Earlier this week we got a first look at the trailer for the FIFTH movie in the Tremors franchise, Tremors 5: Bloodlines. It’s been a few years since I really thought about these movies, but watching the trailer made my mind drift back to the year 1990, and I spent some time pondering a low budget monster movie that is generally loved by all.
Tremors was officially the first mildly “adult” movie I watched in a cinema. I’d been raised on a healthy diet of films like The Terminator and Aliens since I was old enough to walk, but unlike America the UK had (and still has) very strict restrictions when it comes to gaining access to that magical big screen. I was 14 at the time, and Tremors had been awarded a “15” certificate, but when I nervously approached the stern-faced woman at the ticket desk she only stared at me for a fraction of a second before taking my money and I was IN!
It was a movie experience I’ll never forget, and in the years since that excitement filled afternoon I’ve come to realize that most people react VERY positively when you mention the word “Tremors” to them. So what did this little movie do right? And why has it stood the test of time so well?
The answer to that is simple, but it’s something SO many similar movies fail to understand and fail to strive for these days – a good script, and good actors giving life to the words on the page.
Tremors REALLY nailed just about every character choice it made, and in doing so the makers ensured you got to follow likeable, funny and enjoyable personalities through the crazy adventure that unfolded. I talk about the need to feel a connection with the actors on-screen a LOT when I write reviews, but to me it really is everything. From the biggest mega-budget blockbusters, to the smallest creature features – solid writing with the right casting is the foundation you build upon, and when that foundation is strong you can start having some fun and watch the magic happen.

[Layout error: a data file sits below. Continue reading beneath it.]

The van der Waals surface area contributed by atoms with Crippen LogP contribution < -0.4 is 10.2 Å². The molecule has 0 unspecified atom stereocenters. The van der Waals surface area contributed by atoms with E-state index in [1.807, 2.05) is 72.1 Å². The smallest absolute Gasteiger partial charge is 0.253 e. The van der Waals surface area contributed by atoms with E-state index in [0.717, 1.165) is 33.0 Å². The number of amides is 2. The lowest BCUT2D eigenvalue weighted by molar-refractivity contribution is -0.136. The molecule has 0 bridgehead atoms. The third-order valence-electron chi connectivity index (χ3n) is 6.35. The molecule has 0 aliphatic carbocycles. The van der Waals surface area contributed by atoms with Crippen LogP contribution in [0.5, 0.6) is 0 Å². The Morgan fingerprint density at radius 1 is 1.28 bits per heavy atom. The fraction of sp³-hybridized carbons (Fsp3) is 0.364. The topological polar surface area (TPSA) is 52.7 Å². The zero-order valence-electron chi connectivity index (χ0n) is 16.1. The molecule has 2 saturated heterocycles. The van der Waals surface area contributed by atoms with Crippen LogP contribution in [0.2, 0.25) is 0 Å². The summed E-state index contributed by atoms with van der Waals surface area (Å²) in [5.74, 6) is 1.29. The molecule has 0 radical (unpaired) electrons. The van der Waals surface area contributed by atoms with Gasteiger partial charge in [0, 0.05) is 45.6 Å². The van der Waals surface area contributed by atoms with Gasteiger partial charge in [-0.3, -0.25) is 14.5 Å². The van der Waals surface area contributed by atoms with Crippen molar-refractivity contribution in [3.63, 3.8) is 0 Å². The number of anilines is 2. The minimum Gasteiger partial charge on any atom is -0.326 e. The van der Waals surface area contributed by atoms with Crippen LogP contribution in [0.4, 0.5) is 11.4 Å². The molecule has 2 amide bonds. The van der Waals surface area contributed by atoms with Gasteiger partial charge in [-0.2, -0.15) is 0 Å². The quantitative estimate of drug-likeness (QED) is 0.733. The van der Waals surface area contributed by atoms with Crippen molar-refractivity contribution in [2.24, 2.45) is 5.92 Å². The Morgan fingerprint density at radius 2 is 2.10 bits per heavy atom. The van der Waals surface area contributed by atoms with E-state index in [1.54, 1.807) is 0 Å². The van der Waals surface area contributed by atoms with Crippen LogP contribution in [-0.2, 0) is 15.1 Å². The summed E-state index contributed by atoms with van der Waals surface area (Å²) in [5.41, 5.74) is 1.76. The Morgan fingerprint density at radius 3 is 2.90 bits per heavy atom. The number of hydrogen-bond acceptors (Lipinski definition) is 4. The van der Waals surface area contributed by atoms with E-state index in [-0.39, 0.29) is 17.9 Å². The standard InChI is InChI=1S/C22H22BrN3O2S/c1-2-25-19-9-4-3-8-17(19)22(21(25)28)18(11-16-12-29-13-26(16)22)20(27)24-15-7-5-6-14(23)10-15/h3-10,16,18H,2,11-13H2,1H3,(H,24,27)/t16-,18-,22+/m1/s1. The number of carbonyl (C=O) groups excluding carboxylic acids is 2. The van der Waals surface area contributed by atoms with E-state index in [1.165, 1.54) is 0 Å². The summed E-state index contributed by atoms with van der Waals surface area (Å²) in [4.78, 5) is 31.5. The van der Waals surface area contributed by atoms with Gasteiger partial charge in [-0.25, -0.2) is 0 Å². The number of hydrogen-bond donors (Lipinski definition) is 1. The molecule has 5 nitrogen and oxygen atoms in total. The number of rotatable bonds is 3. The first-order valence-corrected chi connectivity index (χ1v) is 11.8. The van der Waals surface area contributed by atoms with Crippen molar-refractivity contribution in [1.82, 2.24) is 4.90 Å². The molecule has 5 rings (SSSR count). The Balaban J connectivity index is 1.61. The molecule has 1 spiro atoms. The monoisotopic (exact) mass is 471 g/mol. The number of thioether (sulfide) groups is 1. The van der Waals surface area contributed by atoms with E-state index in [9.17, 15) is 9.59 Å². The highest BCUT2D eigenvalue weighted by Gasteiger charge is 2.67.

Tremors has a lot of comedy running through it, and the tone of the movie could have been potentially challenging for many performers, but director Ron Underwood (working on his first feature length film), had some effortless talent at his disposal, and it’s through them that the quality contained within Tremors starts to flow, working its way outwards across the whole production.
Fred Ward brings an instantly lovable maturity to the role of Earl Basset, an easy-going handyman who dreams of moving to a bigger town with more opportunities. He’s cool, resourceful and wise, but still has an excitable and energetic streak running through him that makes the character a joy to watch. Ward is a very skilled actor, and has proved over the years that he can switch from serious roles to balls-out comedy with ease. He has presence, and always commits to a part.
Matching that commitment was Kevin Bacon, playing the other half of our reluctantly heroic handyman team, Valentine “Val” McKee. Bacon is on FIRE throughout Tremors, displaying perfect comedy timing with relentless energy and enthusiasm. His acting career was in a bit of a slump during the late 80s, after a very promising start to the decade, and if you scan through his IMDb page you can see a clear change in fortunes after Tremors was released. Maybe it was pure coincidence, but it wouldn’t surprise me one bit if this movie did make a genuine difference to his career path. He was awesome, and I say that as someone who normally isn’t very keen on him as an actor.